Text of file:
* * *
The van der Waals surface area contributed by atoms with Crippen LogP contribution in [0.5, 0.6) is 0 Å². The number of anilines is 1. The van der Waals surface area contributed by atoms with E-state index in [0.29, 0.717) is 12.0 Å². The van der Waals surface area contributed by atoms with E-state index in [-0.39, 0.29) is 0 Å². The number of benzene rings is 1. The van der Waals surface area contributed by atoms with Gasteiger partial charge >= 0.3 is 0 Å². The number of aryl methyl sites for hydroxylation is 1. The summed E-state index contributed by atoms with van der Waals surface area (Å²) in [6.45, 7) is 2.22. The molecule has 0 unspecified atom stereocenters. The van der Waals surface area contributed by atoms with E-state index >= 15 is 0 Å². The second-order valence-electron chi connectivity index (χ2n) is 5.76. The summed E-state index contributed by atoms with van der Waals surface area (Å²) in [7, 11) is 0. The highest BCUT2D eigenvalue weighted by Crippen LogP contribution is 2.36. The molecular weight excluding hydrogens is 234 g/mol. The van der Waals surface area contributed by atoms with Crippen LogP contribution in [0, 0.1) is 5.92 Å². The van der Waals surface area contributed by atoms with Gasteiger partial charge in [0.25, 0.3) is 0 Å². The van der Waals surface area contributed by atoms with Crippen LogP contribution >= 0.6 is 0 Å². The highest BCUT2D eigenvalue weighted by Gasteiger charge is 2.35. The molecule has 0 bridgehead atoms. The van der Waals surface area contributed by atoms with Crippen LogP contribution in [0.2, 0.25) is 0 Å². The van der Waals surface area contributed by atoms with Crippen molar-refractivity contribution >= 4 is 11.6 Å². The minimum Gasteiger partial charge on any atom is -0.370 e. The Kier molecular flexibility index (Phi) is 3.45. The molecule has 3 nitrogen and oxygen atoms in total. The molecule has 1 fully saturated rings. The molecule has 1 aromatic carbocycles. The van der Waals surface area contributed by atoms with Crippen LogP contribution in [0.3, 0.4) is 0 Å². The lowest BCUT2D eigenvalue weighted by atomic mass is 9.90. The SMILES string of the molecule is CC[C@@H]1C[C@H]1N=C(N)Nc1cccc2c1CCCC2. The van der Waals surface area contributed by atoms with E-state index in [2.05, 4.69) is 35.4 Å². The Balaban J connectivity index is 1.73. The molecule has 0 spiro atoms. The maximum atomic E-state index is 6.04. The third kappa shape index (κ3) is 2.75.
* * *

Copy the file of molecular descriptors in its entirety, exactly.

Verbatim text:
The van der Waals surface area contributed by atoms with Crippen LogP contribution in [0.5, 0.6) is 0 Å². The number of anilines is 1. The van der Waals surface area contributed by atoms with E-state index in [0.29, 0.717) is 12.0 Å². The van der Waals surface area contributed by atoms with E-state index in [-0.39, 0.29) is 0 Å². The number of benzene rings is 1. The van der Waals surface area contributed by atoms with Gasteiger partial charge >= 0.3 is 0 Å². The number of aryl methyl sites for hydroxylation is 1. The summed E-state index contributed by atoms with van der Waals surface area (Å²) in [6.45, 7) is 2.22. The molecule has 0 unspecified atom stereocenters. The van der Waals surface area contributed by atoms with E-state index >= 15 is 0 Å². The second-order valence-electron chi connectivity index (χ2n) is 5.76. The summed E-state index contributed by atoms with van der Waals surface area (Å²) in [7, 11) is 0. The highest BCUT2D eigenvalue weighted by Crippen LogP contribution is 2.36. The molecular weight excluding hydrogens is 234 g/mol. The van der Waals surface area contributed by atoms with Crippen LogP contribution in [0, 0.1) is 5.92 Å². The van der Waals surface area contributed by atoms with Gasteiger partial charge in [0.25, 0.3) is 0 Å². The van der Waals surface area contributed by atoms with Crippen LogP contribution >= 0.6 is 0 Å². The highest BCUT2D eigenvalue weighted by Gasteiger charge is 2.35. The molecule has 0 bridgehead atoms. The van der Waals surface area contributed by atoms with Crippen LogP contribution in [0.2, 0.25) is 0 Å². The van der Waals surface area contributed by atoms with Crippen molar-refractivity contribution >= 4 is 11.6 Å². The minimum Gasteiger partial charge on any atom is -0.370 e. The Kier molecular flexibility index (Phi) is 3.45. The molecule has 3 nitrogen and oxygen atoms in total. The molecule has 1 fully saturated rings. The molecule has 1 aromatic carbocycles. The van der Waals surface area contributed by atoms with Crippen LogP contribution in [0.3, 0.4) is 0 Å². The lowest BCUT2D eigenvalue weighted by atomic mass is 9.90. The SMILES string of the molecule is CC[C@@H]1C[C@H]1N=C(N)Nc1cccc2c1CCCC2. The van der Waals surface area contributed by atoms with E-state index in [2.05, 4.69) is 35.4 Å². The Balaban J connectivity index is 1.73. The molecule has 0 spiro atoms. The maximum atomic E-state index is 6.04. The third kappa shape index (κ3) is 2.75.